Prime Minister Tony Abbott wants to prevent 'accidental terrorists' from returning to Australia and so is condemning them to die as suicide bombers or by ISIS beheadings, writes Bob Ellis.
It seems there are "accidental terrorists" who want to come home. They have become disillusioned with the lifestyle of the "death cult" ISIS and they want to come home. They are in Syria and Iraq and in fear of their lives. If they stay, they may be beheaded if they don’t volunteer to be, like Jake Bilardi, suicide bombers, and they want to come home. They went to fight Assad, and it all went wrong, they fell in with the wrong crowd, and they want to come home.
And Tony Abbott says if they do come they will go to gaol for 25 years. This is twice the minimum sentence of a man who rapes and strangles a child. They are much, much worse, Tony Abbott says, than he.
Like David Hicks, they have committed Thoughtcrime, and the level of their evil is not to be borne. David Hicks is an evil man, for the things he thought, and has since repented. There is no forgiveness for him, and no redemption, whatever he does. And not for them either.
There is not much sense, I think, in this vision of the world. Yet our Prime Minister espouses it. He is in a tremendous fight with a "death cult", and he believes there is no other way. Though the parents of these young men and women will be devastated, and their siblings and nephews more likely to become jihadists, and those new jihadists more likely to behead pedestrians on Collins Street, or blow up a train coming in from Katoomba, he has made his "captain’s call". And these young people will not come home, in one piece, as long as he is the captain of Team Australia, and as long as he has his way.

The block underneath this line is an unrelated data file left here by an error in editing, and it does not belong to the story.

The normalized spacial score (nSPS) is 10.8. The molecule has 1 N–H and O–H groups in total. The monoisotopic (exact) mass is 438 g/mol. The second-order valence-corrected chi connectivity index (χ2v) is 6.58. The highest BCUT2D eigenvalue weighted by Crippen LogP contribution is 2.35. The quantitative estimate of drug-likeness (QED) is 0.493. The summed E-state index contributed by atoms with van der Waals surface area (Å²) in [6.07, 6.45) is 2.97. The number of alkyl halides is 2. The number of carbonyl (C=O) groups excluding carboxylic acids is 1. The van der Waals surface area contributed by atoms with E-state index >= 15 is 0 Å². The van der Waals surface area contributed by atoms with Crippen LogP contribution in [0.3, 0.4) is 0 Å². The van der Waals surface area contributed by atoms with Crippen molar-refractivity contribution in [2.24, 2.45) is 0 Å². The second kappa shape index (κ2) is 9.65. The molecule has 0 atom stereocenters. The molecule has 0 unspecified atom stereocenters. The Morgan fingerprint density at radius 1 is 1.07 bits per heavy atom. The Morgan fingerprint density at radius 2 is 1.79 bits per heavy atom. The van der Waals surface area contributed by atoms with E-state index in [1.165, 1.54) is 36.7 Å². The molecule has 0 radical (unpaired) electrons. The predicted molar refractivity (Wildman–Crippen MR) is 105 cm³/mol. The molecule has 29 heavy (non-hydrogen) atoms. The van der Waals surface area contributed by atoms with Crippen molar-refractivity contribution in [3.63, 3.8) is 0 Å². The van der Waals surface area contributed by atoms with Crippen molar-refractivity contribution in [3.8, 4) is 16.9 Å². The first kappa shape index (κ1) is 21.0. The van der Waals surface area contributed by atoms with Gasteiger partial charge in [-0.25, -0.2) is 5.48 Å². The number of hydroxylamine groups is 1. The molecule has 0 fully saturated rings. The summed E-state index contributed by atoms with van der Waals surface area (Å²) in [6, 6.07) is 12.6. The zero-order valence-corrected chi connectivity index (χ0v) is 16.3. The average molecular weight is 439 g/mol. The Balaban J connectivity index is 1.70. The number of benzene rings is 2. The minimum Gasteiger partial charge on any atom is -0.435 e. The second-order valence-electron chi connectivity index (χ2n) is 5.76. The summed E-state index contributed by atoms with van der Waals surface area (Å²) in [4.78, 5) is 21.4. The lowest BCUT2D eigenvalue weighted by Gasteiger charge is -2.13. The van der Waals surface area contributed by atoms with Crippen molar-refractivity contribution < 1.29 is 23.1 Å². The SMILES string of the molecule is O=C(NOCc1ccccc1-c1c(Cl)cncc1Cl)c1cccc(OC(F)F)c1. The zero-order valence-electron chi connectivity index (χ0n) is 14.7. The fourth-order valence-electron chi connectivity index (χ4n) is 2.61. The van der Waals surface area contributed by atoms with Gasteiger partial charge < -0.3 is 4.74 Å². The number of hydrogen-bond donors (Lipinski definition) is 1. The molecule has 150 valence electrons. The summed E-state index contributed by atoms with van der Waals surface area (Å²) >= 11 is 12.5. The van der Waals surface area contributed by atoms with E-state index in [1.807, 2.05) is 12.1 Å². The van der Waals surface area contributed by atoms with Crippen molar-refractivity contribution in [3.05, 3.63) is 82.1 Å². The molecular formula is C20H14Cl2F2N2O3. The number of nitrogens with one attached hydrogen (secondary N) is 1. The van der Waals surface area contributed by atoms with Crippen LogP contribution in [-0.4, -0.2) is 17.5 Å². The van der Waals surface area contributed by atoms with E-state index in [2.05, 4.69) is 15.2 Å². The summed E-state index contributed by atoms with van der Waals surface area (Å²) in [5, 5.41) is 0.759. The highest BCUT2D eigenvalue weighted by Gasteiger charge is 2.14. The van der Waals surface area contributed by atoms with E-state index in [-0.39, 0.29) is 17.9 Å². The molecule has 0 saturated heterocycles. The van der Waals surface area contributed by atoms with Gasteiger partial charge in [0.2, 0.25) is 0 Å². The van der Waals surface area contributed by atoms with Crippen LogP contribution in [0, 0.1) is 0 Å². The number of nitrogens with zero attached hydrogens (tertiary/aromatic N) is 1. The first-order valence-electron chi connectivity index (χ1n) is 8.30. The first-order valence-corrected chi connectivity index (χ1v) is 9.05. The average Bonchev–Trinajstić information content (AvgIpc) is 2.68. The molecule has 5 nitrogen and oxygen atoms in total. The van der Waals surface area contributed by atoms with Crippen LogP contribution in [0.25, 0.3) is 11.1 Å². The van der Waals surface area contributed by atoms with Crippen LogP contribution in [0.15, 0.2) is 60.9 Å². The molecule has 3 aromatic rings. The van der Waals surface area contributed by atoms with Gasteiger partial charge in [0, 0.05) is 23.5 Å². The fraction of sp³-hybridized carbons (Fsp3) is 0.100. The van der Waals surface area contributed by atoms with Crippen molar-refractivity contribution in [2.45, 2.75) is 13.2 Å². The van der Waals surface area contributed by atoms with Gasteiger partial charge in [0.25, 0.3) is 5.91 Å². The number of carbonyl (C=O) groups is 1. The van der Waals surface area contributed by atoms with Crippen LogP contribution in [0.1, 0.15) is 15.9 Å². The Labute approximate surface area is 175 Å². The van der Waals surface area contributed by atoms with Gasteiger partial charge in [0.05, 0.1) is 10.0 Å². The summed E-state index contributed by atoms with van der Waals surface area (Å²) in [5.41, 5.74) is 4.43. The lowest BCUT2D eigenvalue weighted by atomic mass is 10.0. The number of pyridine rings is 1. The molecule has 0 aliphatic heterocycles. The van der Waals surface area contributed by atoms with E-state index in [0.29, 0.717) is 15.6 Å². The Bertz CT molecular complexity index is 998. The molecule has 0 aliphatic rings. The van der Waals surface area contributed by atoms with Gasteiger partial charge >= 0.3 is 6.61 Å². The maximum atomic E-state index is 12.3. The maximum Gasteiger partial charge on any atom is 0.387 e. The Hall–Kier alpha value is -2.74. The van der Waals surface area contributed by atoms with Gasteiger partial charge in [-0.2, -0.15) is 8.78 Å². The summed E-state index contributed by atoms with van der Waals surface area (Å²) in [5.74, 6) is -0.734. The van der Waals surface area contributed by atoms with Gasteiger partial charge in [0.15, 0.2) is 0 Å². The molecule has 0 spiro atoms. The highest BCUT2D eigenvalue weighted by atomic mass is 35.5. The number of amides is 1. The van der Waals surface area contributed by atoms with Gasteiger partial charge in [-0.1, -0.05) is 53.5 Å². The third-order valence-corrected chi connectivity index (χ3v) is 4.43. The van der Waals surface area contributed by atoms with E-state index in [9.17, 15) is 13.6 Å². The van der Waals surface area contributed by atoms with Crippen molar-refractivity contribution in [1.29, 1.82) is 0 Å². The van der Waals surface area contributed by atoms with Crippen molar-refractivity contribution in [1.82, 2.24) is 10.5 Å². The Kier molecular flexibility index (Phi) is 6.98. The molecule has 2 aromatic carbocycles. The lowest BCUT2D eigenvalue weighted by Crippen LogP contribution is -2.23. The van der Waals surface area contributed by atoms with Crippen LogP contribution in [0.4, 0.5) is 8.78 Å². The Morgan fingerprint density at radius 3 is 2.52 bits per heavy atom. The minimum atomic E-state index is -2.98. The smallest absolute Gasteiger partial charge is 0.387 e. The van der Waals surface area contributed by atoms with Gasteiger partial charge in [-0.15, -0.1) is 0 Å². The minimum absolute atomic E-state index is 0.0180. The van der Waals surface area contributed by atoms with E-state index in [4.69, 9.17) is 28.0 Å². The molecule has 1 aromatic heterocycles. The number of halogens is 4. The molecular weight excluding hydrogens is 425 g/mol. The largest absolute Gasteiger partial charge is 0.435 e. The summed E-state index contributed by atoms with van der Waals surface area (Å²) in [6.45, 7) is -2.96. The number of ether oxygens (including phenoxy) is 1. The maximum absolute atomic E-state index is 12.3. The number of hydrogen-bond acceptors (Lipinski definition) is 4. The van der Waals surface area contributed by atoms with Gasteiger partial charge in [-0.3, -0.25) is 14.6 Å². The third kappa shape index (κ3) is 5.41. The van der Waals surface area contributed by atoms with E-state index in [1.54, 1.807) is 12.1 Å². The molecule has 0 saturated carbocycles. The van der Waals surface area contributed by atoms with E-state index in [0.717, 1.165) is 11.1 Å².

Online manifesto may show Jake Bilardi's path from Australian teen to ISIS suicide bomber http://t.co/wsqUB4iLER— Huffington Post (@HuffingtonPost) March 13, 2015
It is worth asking what would happen if they did come home, and were made to attend a prayer group of fellow Muslims whose minister tried to ‘de-programme’ them, to "de-radicalise" them, whose schoolfriends involved them in an encounter group, a football team, a book club, a choir, whose parents were asked to watch out for them.
A device could be put on their arm that tracked their movements. They could be required, like Julian Assange, to report once a week to a local policeman. They could be offered apprenticeships, university courses, TAFE courses. They could, like anyone else, if they committed a crime of any sort, go to gaol, or do community service in lieu of gaol.
What would be wrong, my fellow citizens, with any of that? How would it harm Australia? But no, the prime minister says, and the prime minister is an honourable man, that it is better for us, and their families, that they be crucified and beheaded in Syria, and the family see online the fate he has condemned them to.
Is there any more short-sighted leader on earth? Is there any more careless of the consequences of what he says, and does? How long can a civilised people put up with him?
The answer may be "two more weeks" if Luke Foley wins government in NSW, or wins over 20 more seats.
It may, however, be "four more days" — until the party meeting on Tuesday March the 17th.
It is just after the Ides, and it may be all the time he has.
This work is licensed under a Creative Commons Attribution-NonCommercial-NoDerivs 3.0 Australia License